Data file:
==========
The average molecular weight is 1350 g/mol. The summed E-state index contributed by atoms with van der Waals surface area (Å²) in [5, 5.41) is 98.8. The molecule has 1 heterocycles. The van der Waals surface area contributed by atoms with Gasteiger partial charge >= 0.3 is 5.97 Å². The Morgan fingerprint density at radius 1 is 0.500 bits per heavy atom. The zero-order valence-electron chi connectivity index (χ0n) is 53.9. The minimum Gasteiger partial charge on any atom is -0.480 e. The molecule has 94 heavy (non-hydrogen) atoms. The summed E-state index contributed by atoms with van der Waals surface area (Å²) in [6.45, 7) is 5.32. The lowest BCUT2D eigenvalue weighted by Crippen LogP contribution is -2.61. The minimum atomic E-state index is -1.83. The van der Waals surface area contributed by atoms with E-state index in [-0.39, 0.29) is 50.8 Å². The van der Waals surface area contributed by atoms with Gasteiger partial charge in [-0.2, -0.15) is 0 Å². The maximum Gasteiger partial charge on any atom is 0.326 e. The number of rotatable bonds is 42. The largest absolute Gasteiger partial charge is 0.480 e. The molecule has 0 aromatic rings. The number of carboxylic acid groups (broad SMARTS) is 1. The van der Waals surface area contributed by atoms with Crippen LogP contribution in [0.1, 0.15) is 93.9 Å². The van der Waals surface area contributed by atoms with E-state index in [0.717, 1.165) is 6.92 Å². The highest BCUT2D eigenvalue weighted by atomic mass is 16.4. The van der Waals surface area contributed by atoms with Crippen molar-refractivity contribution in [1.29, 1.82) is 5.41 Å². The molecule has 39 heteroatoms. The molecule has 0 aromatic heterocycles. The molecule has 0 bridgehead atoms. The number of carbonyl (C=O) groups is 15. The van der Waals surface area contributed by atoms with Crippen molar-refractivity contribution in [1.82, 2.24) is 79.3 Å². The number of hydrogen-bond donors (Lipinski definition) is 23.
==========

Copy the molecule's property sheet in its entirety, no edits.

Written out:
The average molecular weight is 1350 g/mol. The summed E-state index contributed by atoms with van der Waals surface area (Å²) in [5, 5.41) is 98.8. The molecule has 1 heterocycles. The van der Waals surface area contributed by atoms with Gasteiger partial charge >= 0.3 is 5.97 Å². The Morgan fingerprint density at radius 1 is 0.500 bits per heavy atom. The zero-order valence-electron chi connectivity index (χ0n) is 53.9. The minimum Gasteiger partial charge on any atom is -0.480 e. The molecule has 94 heavy (non-hydrogen) atoms. The summed E-state index contributed by atoms with van der Waals surface area (Å²) in [6.45, 7) is 5.32. The lowest BCUT2D eigenvalue weighted by Crippen LogP contribution is -2.61. The minimum atomic E-state index is -1.83. The van der Waals surface area contributed by atoms with E-state index in [-0.39, 0.29) is 50.8 Å². The van der Waals surface area contributed by atoms with Gasteiger partial charge in [-0.2, -0.15) is 0 Å². The maximum Gasteiger partial charge on any atom is 0.326 e. The number of rotatable bonds is 42. The largest absolute Gasteiger partial charge is 0.480 e. The molecule has 0 aromatic rings. The number of carboxylic acid groups (broad SMARTS) is 1. The van der Waals surface area contributed by atoms with Crippen LogP contribution in [0.1, 0.15) is 93.9 Å². The van der Waals surface area contributed by atoms with E-state index in [0.717, 1.165) is 6.92 Å². The highest BCUT2D eigenvalue weighted by atomic mass is 16.4. The van der Waals surface area contributed by atoms with Crippen molar-refractivity contribution in [1.29, 1.82) is 5.41 Å². The molecule has 39 heteroatoms. The molecule has 0 aromatic heterocycles. The molecule has 0 bridgehead atoms. The number of carbonyl (C=O) groups is 15. The van der Waals surface area contributed by atoms with Crippen molar-refractivity contribution in [1.82, 2.24) is 79.3 Å². The number of hydrogen-bond donors (Lipinski definition) is 23.